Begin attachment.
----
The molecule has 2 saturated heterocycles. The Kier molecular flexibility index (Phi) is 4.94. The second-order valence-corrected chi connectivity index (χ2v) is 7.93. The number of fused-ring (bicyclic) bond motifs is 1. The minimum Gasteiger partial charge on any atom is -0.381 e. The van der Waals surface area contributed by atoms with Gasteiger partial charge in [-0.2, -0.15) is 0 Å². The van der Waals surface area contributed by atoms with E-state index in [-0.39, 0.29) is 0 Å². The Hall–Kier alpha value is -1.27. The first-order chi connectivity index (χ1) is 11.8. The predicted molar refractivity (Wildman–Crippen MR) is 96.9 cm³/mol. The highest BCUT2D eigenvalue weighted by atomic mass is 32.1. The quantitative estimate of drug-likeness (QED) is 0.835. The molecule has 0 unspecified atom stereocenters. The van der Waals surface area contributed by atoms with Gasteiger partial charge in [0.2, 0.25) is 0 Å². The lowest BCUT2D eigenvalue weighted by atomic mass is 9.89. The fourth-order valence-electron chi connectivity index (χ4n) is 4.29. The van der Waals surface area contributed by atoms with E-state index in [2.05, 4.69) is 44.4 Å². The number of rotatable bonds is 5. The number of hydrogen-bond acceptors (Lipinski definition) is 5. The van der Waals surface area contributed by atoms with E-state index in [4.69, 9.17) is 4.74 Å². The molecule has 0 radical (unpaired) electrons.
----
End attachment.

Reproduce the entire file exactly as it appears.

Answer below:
The molecule has 2 saturated heterocycles. The Kier molecular flexibility index (Phi) is 4.94. The second-order valence-corrected chi connectivity index (χ2v) is 7.93. The number of fused-ring (bicyclic) bond motifs is 1. The minimum Gasteiger partial charge on any atom is -0.381 e. The van der Waals surface area contributed by atoms with Gasteiger partial charge in [-0.2, -0.15) is 0 Å². The van der Waals surface area contributed by atoms with E-state index in [-0.39, 0.29) is 0 Å². The Hall–Kier alpha value is -1.27. The first-order chi connectivity index (χ1) is 11.8. The predicted molar refractivity (Wildman–Crippen MR) is 96.9 cm³/mol. The highest BCUT2D eigenvalue weighted by atomic mass is 32.1. The quantitative estimate of drug-likeness (QED) is 0.835. The molecule has 0 unspecified atom stereocenters. The van der Waals surface area contributed by atoms with Gasteiger partial charge in [0.2, 0.25) is 0 Å². The lowest BCUT2D eigenvalue weighted by atomic mass is 9.89. The fourth-order valence-electron chi connectivity index (χ4n) is 4.29. The van der Waals surface area contributed by atoms with E-state index in [2.05, 4.69) is 44.4 Å². The number of rotatable bonds is 5. The number of hydrogen-bond acceptors (Lipinski definition) is 5. The van der Waals surface area contributed by atoms with E-state index in [4.69, 9.17) is 4.74 Å². The molecule has 0 radical (unpaired) electrons.